Massage therapy is only regulated in three provinces in Canada: British Columbia, Ontario and Newfoundland / Labrador. Typically the required training is 2200 hours for these provinces. In this context, regulated means that there is only one organization in the province that can issue permits and license massage therapists.
In other provinces, such as in Quebec, massage therapy is not regulated by one single group, but according to the standards of approximately 20 Associations, each with slightly different requirements in hours. Some Associations date by to the 1970’s, however in many cases these Associations have not required their members to upgrade their skill set, therefore many massage therapists in Quebec may have 80 hours of training but 15 years of experience. In more recent years the standard has been closer to 400 hours, a statement that will supported in our next article, which will summarize a provincial-wide market study of massage therapy in Quebec using data provided by schools that operate in Quebec.
Massage therapists typically join an Association in an unregulated province to benefit from the lower cost for liability insurance and to obtain receipts that large insurance companies reimburse their insured who have group benefits plans. Many Quebec residents are treated with 80% off the cost of the massage, assuming an 80% coinsurance in their plan! In regulated provinces one must join the single regulatory body to practice massage therapy. For the purposes of income taxes, massage therapists in unregulated provinces cannot claim the massage cost as a medical expense. In the following link you can see which provinces are regulated for massage therapy (located near the middle) in addition to other health providers.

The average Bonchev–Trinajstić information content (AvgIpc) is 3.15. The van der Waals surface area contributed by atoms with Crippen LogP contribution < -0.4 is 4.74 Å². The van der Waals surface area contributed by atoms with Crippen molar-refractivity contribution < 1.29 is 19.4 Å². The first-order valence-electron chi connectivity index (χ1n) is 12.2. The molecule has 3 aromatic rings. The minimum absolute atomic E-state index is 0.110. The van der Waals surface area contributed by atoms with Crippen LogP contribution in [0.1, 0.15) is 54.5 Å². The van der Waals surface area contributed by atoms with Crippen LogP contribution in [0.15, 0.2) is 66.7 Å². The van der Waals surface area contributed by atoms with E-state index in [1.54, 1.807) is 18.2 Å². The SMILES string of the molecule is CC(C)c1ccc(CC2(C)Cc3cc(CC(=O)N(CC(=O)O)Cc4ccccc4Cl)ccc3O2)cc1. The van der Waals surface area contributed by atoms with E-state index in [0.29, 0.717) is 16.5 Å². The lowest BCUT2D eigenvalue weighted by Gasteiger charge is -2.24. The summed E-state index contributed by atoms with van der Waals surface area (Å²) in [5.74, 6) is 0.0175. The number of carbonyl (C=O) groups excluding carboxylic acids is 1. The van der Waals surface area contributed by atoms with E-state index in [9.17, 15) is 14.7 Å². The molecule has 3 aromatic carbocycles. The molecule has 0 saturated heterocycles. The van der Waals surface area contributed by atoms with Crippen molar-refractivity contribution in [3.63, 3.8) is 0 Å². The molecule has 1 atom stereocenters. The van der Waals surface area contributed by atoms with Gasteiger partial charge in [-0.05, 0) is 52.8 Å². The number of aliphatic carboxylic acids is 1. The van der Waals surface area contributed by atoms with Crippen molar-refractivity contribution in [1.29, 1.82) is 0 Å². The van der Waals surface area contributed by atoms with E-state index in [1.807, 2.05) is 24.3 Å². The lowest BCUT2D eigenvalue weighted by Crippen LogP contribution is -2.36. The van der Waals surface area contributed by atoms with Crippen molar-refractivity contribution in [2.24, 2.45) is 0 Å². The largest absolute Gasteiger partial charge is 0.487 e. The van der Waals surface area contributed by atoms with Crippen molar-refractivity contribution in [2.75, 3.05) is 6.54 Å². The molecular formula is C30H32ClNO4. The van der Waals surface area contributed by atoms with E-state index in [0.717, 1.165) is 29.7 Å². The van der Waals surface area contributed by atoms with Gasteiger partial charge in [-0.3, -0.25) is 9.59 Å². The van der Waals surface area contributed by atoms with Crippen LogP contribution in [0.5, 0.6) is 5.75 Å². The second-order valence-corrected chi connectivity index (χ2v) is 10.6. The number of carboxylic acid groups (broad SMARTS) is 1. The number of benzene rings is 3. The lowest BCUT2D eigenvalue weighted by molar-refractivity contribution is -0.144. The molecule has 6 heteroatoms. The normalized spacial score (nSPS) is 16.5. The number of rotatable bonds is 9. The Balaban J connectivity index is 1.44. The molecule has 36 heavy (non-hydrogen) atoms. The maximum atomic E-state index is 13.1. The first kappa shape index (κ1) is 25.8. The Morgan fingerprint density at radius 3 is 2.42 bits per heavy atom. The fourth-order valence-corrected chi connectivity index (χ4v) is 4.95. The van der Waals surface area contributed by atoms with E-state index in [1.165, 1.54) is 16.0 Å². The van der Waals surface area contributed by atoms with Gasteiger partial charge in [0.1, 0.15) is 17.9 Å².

In Quebec there is also a general lack of consistency between schools that teach massage therapy, as schools are not regulated either. Understandably Thai Yoga Massage differs from Swedish massage or for massage for pregnant women. A wide variety of techniques and approaches can be found on MassageSchool.org.
It should also be noted that there is a growing trend towards 1000 hours and even speculation of 2200 hours, but currently Quebec lacks the educational framework in which this could be realized. New curriculum and new schools or new colleges would have to be put in place throughout Quebec, which spans 1,365,128 kilometers squared. More details will be provided in future articles.
AQTN, the acronym for Alliance Québécoise des Thérapeutes Naturels (there is no English name at this time), was founded with the goal of improving access to qualified therapists by the public and to create barriers to entry for the practice of massage therapy. At the time of this writing, it is the only Association that opens claims that all members meet their requirements set for massage therapy and made public on their website, and is one of few that position itself as a regulatory body for massage therapy in Quebec.